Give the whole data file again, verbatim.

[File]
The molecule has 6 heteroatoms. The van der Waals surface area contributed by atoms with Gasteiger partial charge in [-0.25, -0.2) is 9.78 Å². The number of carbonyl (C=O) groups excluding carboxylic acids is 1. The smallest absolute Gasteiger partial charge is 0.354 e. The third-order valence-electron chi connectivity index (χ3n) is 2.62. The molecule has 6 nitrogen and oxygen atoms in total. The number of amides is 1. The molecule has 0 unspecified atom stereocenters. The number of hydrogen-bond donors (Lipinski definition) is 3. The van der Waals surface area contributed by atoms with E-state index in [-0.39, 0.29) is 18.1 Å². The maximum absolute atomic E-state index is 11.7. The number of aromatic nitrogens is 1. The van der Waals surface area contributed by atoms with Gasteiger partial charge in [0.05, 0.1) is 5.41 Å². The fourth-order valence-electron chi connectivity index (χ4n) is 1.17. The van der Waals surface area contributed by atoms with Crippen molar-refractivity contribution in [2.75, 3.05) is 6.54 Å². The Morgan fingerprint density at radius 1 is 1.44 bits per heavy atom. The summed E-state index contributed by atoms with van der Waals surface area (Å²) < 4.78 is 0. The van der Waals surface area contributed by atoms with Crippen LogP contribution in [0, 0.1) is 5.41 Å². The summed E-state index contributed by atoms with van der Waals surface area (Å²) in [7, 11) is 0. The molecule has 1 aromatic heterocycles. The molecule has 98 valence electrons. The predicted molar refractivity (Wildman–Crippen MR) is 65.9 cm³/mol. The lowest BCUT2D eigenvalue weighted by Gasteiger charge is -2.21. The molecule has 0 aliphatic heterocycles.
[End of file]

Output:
The molecule has 6 heteroatoms. The van der Waals surface area contributed by atoms with Gasteiger partial charge in [-0.25, -0.2) is 9.78 Å². The number of carbonyl (C=O) groups excluding carboxylic acids is 1. The smallest absolute Gasteiger partial charge is 0.354 e. The third-order valence-electron chi connectivity index (χ3n) is 2.62. The molecule has 6 nitrogen and oxygen atoms in total. The number of amides is 1. The molecule has 0 unspecified atom stereocenters. The number of hydrogen-bond donors (Lipinski definition) is 3. The van der Waals surface area contributed by atoms with E-state index in [-0.39, 0.29) is 18.1 Å². The maximum absolute atomic E-state index is 11.7. The number of aromatic nitrogens is 1. The van der Waals surface area contributed by atoms with Gasteiger partial charge in [0.05, 0.1) is 5.41 Å². The fourth-order valence-electron chi connectivity index (χ4n) is 1.17. The van der Waals surface area contributed by atoms with Crippen molar-refractivity contribution in [2.75, 3.05) is 6.54 Å². The Morgan fingerprint density at radius 1 is 1.44 bits per heavy atom. The summed E-state index contributed by atoms with van der Waals surface area (Å²) < 4.78 is 0. The van der Waals surface area contributed by atoms with Crippen LogP contribution in [0, 0.1) is 5.41 Å². The summed E-state index contributed by atoms with van der Waals surface area (Å²) in [7, 11) is 0. The molecule has 1 aromatic heterocycles. The molecule has 98 valence electrons. The predicted molar refractivity (Wildman–Crippen MR) is 65.9 cm³/mol. The lowest BCUT2D eigenvalue weighted by Gasteiger charge is -2.21. The molecule has 0 aliphatic heterocycles.